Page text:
From 'fanboy' to critic: Why Singapore-based billionaire Leo KoGuan and others are losing faith with Elon Musk's Tesla leadership
CEO Elon Musk’s preoccupation with Twitter after taking over the tech firm in late October and his sell-off of Tesla shares to fund his Twitter purchase has also contributed to the plunge in stock price.
SINGAPORE: Tesla’s shares are at their lowest level in years, with the company’s shares dropping nearly 70 per cent this year over falling demand for electric vehicles.
CEO Elon Musk’s preoccupation with Twitter after taking over the tech firm in late October and his sell-off of Tesla shares to fund his Twitter purchase has also contributed to the plunge.
Tesla shares rebounded slightly on Thursday (Dec 29) after Musk told employees they should not be "bothered by stock market craziness", but on the whole, they have been one of the worst-performing stocks among major automakers and tech companies this year.
The headwinds facing the electric car maker has left some analysts and long-term investors unhappy with Musk's leadership.
'FANBOY' NO MORE
Leo KoGuan, Tesla’s third-largest individual shareholder, publicly called on Musk to step down on Dec 14, in a tweet. The Indonesian-born billionaire, now based in Singapore, owns around 22.7 million shares of Tesla, which were worth around US$3.57 billion as of September.
He bet big on Tesla and Musk in the early days of the COVID-19 pandemic.
Calling himself a “fanboy” of the mercurial Twitter CEO, he tweeted last year: “I am investing billions into Tesla because I believe in Elon’s great mission that I share.”
In an interview with Bloomberg last year, Leo, who is the co-founder of software company SHI International Corp, which had a revenue of more than US$12 billion in 2021, said: “I’m all in. Any money I have I spend on Tesla.”
Tesla’s share price has since dropped nearly 70 per cent from their record closing high of over US$400 a share in November 2021.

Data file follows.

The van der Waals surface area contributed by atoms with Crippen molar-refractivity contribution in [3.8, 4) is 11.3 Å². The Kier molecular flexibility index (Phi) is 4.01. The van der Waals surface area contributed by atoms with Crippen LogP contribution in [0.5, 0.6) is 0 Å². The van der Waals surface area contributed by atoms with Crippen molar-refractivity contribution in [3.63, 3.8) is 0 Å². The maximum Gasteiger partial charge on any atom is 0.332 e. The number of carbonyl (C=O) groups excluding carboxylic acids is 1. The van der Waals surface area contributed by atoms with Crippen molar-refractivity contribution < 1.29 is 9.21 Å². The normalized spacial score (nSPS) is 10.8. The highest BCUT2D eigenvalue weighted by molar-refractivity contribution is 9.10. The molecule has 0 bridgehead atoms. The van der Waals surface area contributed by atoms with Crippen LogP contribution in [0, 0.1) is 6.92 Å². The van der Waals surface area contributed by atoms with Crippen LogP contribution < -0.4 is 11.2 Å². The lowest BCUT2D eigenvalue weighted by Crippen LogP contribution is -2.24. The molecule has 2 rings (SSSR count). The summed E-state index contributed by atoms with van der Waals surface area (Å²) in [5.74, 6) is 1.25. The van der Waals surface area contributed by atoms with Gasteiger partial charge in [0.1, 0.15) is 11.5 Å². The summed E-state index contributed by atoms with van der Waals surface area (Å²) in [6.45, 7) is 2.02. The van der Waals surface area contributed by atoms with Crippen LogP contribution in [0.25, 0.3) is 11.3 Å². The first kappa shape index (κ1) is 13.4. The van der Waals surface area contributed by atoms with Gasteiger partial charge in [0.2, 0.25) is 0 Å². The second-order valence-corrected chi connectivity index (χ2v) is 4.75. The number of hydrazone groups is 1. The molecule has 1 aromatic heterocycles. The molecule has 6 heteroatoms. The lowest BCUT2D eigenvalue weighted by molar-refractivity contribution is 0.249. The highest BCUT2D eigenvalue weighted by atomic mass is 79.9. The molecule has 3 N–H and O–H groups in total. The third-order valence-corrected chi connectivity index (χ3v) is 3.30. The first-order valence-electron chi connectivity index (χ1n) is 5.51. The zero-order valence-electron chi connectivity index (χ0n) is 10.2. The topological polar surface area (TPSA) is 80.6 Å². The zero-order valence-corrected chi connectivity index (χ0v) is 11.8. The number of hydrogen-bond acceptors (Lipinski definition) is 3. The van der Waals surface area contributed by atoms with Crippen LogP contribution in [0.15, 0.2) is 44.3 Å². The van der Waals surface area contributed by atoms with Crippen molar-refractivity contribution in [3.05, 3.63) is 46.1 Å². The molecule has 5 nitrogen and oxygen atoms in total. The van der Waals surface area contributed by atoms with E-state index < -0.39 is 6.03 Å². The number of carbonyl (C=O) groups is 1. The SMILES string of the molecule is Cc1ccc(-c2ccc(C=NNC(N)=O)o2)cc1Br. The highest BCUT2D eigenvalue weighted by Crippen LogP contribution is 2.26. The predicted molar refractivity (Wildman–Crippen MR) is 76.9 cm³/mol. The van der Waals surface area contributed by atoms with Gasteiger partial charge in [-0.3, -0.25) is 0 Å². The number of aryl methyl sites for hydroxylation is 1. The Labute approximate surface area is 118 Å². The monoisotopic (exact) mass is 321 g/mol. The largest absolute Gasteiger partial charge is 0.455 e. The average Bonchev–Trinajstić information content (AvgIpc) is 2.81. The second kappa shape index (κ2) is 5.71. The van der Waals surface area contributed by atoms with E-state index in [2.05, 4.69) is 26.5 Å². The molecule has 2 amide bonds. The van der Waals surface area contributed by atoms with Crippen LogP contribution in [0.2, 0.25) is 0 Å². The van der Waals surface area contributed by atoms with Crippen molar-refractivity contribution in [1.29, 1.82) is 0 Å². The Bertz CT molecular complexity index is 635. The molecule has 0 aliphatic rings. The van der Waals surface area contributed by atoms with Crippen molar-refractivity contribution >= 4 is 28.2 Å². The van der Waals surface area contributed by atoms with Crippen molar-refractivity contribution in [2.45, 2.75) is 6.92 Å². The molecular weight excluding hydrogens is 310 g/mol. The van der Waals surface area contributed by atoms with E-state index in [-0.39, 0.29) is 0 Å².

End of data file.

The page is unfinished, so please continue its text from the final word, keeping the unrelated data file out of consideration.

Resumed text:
Earlier this month, Musk sold about 22 million more shares of Tesla, worth about US$3.6 billion, according to media reports, to fund his Twitter purchase.
Tesla's plunge has left buy-and-hold investors frustrated, with Leo tweeting Musk has “abandoned Tesla” and that the company has “no working CEO”.
In a tweet on Monday, Leo also wrote: “I was his fanboy, no more,” while he has retweeted other investors calling for a vote against Musk and the board "for not doing their fiduciary duty".
From Oct 27, when Musk bought Twitter and appointed himself CEO, to Dec 13, Tesla's share price dropped by 28 per cent.
On Dec 24, Tesla also announced the suspension of its production plant in Shanghai.
While Tesla did not provide a reason for the sudden suspension, the news comes after a surge of infections after China loosened its zero-COVID policy.
In an interview with people onsite at the plant, Reuters reported that workers at Tesla and its suppliers have been falling sick as part of the wave, posing challenges to operations in the past week.
The wave of COVID-19 infections are unlikely to ease soon, with provinces like Zhejiang, situated near Shanghai, experiencing a million daily cases with the numbers expected to double, according to the provincial government on Dec 25.
The Shanghai factory, the most important manufacturing hub for Tesla, already had plans to suspend Model Y production from Dec 25 to Jan 1.
Production at the plant will also slow down next month. Tesla will run production from Jan 3 to Jan 19, and will stop electric vehicle output from Jan 20 to Jan 31.
With a fall in demand for electric vehicles in China, Tesla is offering an additional incentive for buyers earlier this month in an attempt to raise sales.
Analysts have called on Musk to refocus on Tesla, whose stock price remains his main source of wealth.
Wedbush Securities analyst Dan Ives told financial website TheStreet earlier this week: “At the same time that Tesla is cutting prices and inventory is starting to build globally in face of a likely global recession, Musk is viewed as ‘asleep at the wheel’ from a leadership perspective for Tesla at the time investors need a CEO to navigate this Category 5 storm."
BEARISH INVESTORS REAPING REWARDS
The issues surrounding Tesla has, however, been a boon for bearish investors.
It has become the third most shorted stock in dollar value after Apple and Microsoft, according to financial analytics firm S3 Partners.
Short selling, which is when investors borrow shares to sell them on the open market in the hope of buying them back at a cheaper price and pocketing the difference, is up by more than 8.98 million shares this year due to a drop in the stock price.
Tesla short sellers stand to book a profit of US$16.94 billion, their first gain since at least 2016, compared with a US$10.26 billion loss last year.